By Di, Apr 20 2017 04:15PM
There doesn't seem to be much written about tailoring for women, this may be because fitting the curves is an added difficulty. For me It's a challenge to be slightly more creative with the design and shaping a garment that's truly individual.
Just before Christmas 2016 I bought a bundle of fabrics from Fabworks Mill that included a country check and a wool Melton that looked great together. These fabrics inspired me to tailor a traditional jacket for myself.
I set about drafting a basic coat block, before adapting it to the design I wanted. I always seem to make life difficult for myself ...a check cloth throws up all the issues in the cut of a pattern! I made a toile, worked on the fit and then experimented with the position and angles of the pockets as well as the front opening. I then use the toile to cut the cloth.
When tailoring I always cut one layer at a time, especially with a stripe or check. It makes matching the check so much easier. However a check must match vertically as well as horizontally, so it needed lots of thought and observation before the shears met the cloth. Once cut I thread traced all the inlays, hems, vents, neckline and armholes.
The first construction process with tailoring is preparing and shaping the canvas. I made the horsehair canvas just slightly wider than the front panel, widening out to the front armscye and extending over the shoulder onto the back. This helps prevent a ridge when adding the shoulder pads. On top I added a chest canvas from the roll line of the lapel across to the armscye and from just above the top button to the shoulder. This is topped with a layer of Domette that the pad stitching will sink into. This triple layer provides the foundation that will shape the coat.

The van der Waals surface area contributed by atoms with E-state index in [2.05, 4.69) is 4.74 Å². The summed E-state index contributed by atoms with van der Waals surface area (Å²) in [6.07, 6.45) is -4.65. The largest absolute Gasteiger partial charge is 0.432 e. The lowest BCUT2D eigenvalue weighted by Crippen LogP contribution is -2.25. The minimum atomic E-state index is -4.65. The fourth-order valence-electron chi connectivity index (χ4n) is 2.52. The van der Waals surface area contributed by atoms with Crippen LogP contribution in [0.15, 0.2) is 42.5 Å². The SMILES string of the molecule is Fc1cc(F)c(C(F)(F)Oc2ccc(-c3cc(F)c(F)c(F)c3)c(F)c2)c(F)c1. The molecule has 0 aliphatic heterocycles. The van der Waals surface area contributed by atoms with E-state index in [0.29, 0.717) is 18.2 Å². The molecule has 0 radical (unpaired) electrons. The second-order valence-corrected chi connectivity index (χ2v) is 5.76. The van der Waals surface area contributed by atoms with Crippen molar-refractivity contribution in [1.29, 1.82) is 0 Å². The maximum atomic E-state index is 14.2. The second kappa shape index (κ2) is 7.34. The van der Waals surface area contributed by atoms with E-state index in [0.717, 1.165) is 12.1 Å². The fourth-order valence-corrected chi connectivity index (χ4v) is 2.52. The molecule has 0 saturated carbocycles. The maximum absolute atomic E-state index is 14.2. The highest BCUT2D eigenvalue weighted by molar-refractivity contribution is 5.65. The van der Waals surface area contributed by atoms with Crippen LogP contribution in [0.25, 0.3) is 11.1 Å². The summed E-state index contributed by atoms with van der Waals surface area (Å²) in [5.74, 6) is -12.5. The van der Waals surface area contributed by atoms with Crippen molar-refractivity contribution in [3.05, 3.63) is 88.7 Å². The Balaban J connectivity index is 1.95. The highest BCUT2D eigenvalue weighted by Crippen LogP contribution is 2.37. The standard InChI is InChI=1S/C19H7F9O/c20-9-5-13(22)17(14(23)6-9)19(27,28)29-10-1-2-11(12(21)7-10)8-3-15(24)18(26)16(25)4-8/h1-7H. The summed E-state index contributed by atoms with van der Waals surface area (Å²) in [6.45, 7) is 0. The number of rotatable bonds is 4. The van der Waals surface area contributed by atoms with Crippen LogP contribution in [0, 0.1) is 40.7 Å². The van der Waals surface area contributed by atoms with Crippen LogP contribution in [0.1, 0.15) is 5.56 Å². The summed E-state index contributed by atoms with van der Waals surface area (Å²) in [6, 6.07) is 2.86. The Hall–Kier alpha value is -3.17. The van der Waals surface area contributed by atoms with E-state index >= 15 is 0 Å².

Once the pad stitching was complete I needed to cut darts to create the shape for the bust. I avoid making darts in the canvas in the same place as darts, or in this case a seam, on the main fabric. For women's wear I make 3 darts, one vertically from the waist area, one on angle from the underarm and another from the armscye. To keep the canvas smooth the dart is made edge to edge and over stitched, then covered with a strip of lining.
On the Domette I stick a piece of iron on canvas. What I hadn't realised at this point was the contrast between the black domette and the white cotton would show through the lining I had chosen. I had to use pieces of black habutai to camouflage the white strips.
I tacked the body fabrics together for another fitting so I was sure about how the checks were going to match. In tailoring the front and back sections are made up and lined before stitching the shoulders. The front is usually worked first. I had been going to machine the seams, but found it much easier to match the checks when hand stitching. It needed a lot of patience to match the horizontal stripes and to get the vertical ones balanced as the seam created shape.
At this stage the body canvas is tacked to the front fabric, these stitches stay in for most of the construction process and begin to build in ease and help to stop the front edges from rolling out. I knew I wanted welt pockets with contrasting flaps, two on one side and one on the other. I'd already decided on the position of the pockets just below the waistline, angled up towards the centre front to direct the eye inwards at the waist. However I experimented with the shape of the flaps, this made the decision really quite easy. When designing the jacket I'd considered a breast pocket, but felt it wouldn't sit well with the princess seam and add bulk across the bust.
It was time to really begin to build the jacket. In part 2 I'll discuss making the pockets, creating the lapels and collar.
What a great post about all those beautiful craftsmen ships.Looking forward to the other posts.
Sewing advice and tips
Simple pattern alteration for a side seam pocket
Use your overlocker to make buttonhole loops
The Savile Row Coat